Mark L. Stein
I.B.Tauris (2007)

The seventeenth-century Ottoman-Habsburg frontier was the scene of chronic conflict. The defences of both empires were based on a line of fortresses, spanning the border. Mark Stein gives us a fascinating insight into everyday life on the frontier in this turbulent time in Ottoman history, by investigating the social, economic, and military aspects of Ottoman forts and garrisons in a new comparative approach. Drawing on a wide range of Ottoman and Western archival and narrative sources, “Guarding the Frontier” assesses the state of early-modern Ottoman military architecture and siegecraft; and, carefully dissects the Ottomans’ ability to besiege, defend, build, and repair fortifications in the seventeenth century, as well as the relationship between the central and provisional administrations. This thorough overview includes an assessment of the empire’s ability to marshal the manpower and supply requirements for lengthy sieges; a survey of Ottoman artillery; and the procedures involved in building and maintaining frontier forts.

Studying an extensive database compiled from seventeenth-century garrison payroll records, Stein paints a fascinating description of the various types of troops who served on the Ottoman-Habsburg frontier: slave and levied soldiers, cavalry and infantry, Muslims and Christians, charged with defending the Ottoman Empire at this fascinating point in History.

Mark L. Stein is assistant professor of history at Muhlenberg College, Pennsylvania.

The Crescent and the Eagle: Ottoman Rule, Islam and the Albanians (1874-1913)
George Gawrych

“The Crescent and the Eagle” examines the awakening of Albanian national identity from the end of the 19th century to the outbreak of the First World War - a period of intense nationalism in the Balkans - from an Ottoman perspective. Drawing on Ottoman and European archival material, the book undermines the customary negative stereotypes of Ottoman rule, offering a more nuanced interpretation. Gawrych provides a critical but objective examination of the evolution of government policies toward Albanians, from attempts to mould them into an “iron barrier” to the establishment of a uniform system of administration. He argues that this was a result of a complicated set of conflicting allegiances and identities, rather than a simply adversarial struggle between government imposition of policy and Albanian resistance. The author also analyses the general problems of endemic violence and misadministration at the provincial level, and examines Albanian efforts to gain nationality rights and maintain local privileges and tribal autonomy.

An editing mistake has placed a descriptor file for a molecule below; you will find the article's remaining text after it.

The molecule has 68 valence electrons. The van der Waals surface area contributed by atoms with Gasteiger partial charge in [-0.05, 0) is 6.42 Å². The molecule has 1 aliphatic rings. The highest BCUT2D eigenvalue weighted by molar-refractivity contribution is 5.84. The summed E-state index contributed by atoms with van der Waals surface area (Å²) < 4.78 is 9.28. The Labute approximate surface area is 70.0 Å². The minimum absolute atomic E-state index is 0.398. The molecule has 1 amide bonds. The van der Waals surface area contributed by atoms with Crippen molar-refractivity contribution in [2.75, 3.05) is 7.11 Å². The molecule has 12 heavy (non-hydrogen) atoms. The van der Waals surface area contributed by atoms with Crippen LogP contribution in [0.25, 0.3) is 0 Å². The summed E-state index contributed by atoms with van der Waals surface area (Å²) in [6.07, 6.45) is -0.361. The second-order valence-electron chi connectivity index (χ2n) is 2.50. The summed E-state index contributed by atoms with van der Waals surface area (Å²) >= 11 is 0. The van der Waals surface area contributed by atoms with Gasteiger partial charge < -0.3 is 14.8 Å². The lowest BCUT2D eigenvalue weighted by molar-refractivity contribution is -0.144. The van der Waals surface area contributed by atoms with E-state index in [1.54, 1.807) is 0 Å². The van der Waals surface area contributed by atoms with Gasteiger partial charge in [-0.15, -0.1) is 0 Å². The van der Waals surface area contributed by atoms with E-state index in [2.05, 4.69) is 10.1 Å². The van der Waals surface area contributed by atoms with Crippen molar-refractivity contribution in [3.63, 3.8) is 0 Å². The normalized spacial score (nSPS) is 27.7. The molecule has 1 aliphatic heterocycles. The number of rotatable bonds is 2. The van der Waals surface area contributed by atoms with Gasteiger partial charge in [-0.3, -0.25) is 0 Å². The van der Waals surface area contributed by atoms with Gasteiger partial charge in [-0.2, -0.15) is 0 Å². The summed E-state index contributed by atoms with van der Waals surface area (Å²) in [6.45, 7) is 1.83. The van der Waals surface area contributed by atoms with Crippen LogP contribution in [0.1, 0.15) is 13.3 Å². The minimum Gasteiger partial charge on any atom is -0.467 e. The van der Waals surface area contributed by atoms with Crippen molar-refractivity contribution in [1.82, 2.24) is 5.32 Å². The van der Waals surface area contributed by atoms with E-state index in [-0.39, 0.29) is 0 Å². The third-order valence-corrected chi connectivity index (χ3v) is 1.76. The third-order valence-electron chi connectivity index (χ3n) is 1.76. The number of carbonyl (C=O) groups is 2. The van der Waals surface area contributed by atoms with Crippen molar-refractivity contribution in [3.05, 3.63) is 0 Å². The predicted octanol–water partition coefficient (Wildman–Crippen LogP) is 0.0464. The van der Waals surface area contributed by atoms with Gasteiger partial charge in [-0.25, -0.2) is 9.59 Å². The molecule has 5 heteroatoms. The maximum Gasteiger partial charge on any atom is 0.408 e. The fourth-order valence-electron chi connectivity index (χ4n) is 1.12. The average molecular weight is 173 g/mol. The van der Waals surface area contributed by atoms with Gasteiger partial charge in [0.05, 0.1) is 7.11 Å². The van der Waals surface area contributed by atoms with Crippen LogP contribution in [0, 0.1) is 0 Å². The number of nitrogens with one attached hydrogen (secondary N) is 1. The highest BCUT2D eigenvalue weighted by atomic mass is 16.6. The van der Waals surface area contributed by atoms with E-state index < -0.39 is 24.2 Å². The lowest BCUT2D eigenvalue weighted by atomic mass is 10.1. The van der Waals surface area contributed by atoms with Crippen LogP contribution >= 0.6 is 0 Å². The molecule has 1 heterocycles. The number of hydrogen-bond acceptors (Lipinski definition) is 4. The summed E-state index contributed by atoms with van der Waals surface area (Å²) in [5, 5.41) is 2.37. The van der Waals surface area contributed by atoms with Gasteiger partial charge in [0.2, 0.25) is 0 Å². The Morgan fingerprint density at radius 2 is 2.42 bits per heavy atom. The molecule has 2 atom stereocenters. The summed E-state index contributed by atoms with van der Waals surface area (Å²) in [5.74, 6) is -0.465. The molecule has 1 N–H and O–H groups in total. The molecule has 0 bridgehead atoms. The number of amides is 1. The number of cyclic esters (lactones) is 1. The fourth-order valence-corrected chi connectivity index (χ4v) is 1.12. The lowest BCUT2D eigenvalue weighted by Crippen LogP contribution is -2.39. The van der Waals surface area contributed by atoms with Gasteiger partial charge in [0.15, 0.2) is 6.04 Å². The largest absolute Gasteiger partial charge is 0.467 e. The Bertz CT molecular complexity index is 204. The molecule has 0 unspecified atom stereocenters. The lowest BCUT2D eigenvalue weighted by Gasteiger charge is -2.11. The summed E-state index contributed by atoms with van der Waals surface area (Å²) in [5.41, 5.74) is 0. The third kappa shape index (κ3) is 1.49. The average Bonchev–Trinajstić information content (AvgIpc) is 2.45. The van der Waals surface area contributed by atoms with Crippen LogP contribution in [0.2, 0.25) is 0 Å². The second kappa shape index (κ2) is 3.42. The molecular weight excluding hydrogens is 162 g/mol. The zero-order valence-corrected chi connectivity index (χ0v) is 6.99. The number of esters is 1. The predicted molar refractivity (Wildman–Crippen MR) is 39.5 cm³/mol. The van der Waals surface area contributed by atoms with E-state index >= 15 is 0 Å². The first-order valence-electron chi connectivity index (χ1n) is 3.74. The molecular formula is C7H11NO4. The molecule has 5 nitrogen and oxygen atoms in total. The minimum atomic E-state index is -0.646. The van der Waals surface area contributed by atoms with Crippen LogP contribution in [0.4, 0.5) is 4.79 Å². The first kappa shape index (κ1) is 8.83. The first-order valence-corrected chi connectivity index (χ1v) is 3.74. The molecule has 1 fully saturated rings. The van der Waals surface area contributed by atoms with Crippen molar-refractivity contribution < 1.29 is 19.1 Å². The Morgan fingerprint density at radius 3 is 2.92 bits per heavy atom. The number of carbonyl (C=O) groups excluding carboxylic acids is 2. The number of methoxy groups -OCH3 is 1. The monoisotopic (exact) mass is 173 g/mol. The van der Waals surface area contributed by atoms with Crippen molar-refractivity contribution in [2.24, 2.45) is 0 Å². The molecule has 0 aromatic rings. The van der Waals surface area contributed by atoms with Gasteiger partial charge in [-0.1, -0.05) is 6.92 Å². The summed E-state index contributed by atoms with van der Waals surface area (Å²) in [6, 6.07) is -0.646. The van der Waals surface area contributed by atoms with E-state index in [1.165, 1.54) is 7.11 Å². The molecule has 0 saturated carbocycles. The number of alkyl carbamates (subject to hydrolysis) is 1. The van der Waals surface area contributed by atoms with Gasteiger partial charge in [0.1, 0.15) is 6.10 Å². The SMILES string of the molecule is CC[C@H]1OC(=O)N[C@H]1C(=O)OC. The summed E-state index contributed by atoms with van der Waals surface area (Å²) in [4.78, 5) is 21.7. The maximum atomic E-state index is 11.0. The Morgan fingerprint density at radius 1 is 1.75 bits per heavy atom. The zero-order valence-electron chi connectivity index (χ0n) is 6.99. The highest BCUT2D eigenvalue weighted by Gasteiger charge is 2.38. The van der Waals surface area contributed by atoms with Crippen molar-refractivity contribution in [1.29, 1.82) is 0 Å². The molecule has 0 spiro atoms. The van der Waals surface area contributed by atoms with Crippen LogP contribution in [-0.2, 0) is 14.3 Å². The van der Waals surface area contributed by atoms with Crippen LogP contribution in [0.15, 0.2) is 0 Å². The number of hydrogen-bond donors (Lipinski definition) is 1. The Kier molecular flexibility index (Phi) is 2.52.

Weaving his analysis of these events into a chronological framework, he concludes that Albanian independence resulted from a confluence of foreign and domestic developments rather than from the design and will of the Albanians themselves. This stimulating study offers many fresh insights into the dynamics of power within the Ottoman Empire and contributes a new perspective to the study of the development of Albanian nationalism.
George W. Gawrych is associate professor of Middle East History at Baylor University. He is the author of The Albatross of Decisive Victory: War and Policy between Egypt and Israel in the 1967 and 1973 Arab-Israeli Wars and co-author of Armed Peacekeepers in Bosnia. He has written numerous articles about the history of Turkey and the Middle East and in 1989 he won the Biennial Award for the Best Published Article in Turkish Studies, awarded by the Turkish Studies Association of North America.